The organization conducted 79 mediations, with 73 resulting in written agreements allowing the tenant to remain housed, Wiltgen said. Nine more were settled without mediation because the tenant received money to pay the landlord back.
Some 160 mediation sessions have been scheduled but not yet completed, Wiltgen said. In about a third of cases, the tenant didn’t reply to mediation requests or declined to participate.
Wiltgen said that she expects the volume of mediation requests to grow over the next several months.
Sheree Tarver’s case is one of the 160 mediation sessions yet to be held.
After spending 20 years working in medical billing as a senior medical coding specialist, the 45-year-old Honolulu resident lost her job in 2018. She got another one, and a few months later lost that one too.
By the time March 2020 rolled around, she was four months behind on rent, according to a court filing. Ige’s April 2020 eviction moratorium was a lifeboat for Tarver, as unemployment rates skyrocketed and finding a job became ever-more elusive.
“You read articles saying, ‘We need employees and no one’s trying to work,’ and here I go sending out resumes with pretty good skill qualifications and no one’s trying to answer,”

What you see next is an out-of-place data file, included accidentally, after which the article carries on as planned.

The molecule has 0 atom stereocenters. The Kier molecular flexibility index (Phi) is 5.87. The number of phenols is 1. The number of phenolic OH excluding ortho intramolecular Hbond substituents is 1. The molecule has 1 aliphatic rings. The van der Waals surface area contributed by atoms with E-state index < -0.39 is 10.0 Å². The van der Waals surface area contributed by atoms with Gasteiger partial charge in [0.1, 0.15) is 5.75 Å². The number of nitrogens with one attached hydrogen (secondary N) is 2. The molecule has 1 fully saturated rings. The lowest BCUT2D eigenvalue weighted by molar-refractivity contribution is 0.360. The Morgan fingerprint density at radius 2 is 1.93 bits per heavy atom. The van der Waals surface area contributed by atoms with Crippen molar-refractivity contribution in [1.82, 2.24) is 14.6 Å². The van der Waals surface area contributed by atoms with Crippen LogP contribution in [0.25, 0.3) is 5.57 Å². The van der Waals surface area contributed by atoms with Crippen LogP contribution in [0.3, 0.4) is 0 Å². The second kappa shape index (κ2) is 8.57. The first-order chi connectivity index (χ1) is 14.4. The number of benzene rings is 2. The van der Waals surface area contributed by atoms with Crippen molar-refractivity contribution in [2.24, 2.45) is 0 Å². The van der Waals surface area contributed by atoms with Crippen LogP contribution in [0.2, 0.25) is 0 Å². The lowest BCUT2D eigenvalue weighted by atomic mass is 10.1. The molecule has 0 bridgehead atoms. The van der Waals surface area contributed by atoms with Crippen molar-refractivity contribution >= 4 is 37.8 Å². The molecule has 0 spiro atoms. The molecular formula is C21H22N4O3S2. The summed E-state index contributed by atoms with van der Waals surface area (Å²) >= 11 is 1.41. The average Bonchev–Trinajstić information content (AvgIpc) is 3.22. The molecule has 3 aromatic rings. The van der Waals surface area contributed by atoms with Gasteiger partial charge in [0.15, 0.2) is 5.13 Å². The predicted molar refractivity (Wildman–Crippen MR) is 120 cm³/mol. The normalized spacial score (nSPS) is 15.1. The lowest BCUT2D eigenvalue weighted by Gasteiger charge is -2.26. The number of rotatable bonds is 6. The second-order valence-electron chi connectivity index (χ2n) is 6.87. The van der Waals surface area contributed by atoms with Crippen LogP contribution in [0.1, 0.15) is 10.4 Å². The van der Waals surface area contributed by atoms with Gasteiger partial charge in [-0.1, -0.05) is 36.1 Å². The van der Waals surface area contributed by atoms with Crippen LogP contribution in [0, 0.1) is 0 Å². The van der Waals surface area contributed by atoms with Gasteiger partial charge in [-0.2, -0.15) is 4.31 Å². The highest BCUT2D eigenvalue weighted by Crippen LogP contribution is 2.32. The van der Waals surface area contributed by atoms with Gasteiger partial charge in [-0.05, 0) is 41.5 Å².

Part of the problem is that Tarver, a single mom, wants to telecommute in order to continue homeschooling her 11-year-old daughter. She was confident she could find something after working remotely for many years; but now, she’s no longer certain. It feels like an impossible choice to her.
“It’s a choice between making sure she’s safe and educated and going to make money to make sure she’s not starving and homeless,” Tarver said of her daughter.
The Brookings Institute found the looming eviction crisis will hit Black families like hers the hardest.
Federal and state spending has helped limit the extent of the crisis. As of Wednesday, the City & County of Honolulu had distributed $66 million in rent and utility relief funds to help 7,620 households catch up on rent.
Tarver says she applied for rental assistance from the city two months ago after reading about the program in the news. “OK, this is maybe a possible way out,” she thought as she read about the program. She’s still waiting to hear back about whether she’s approved.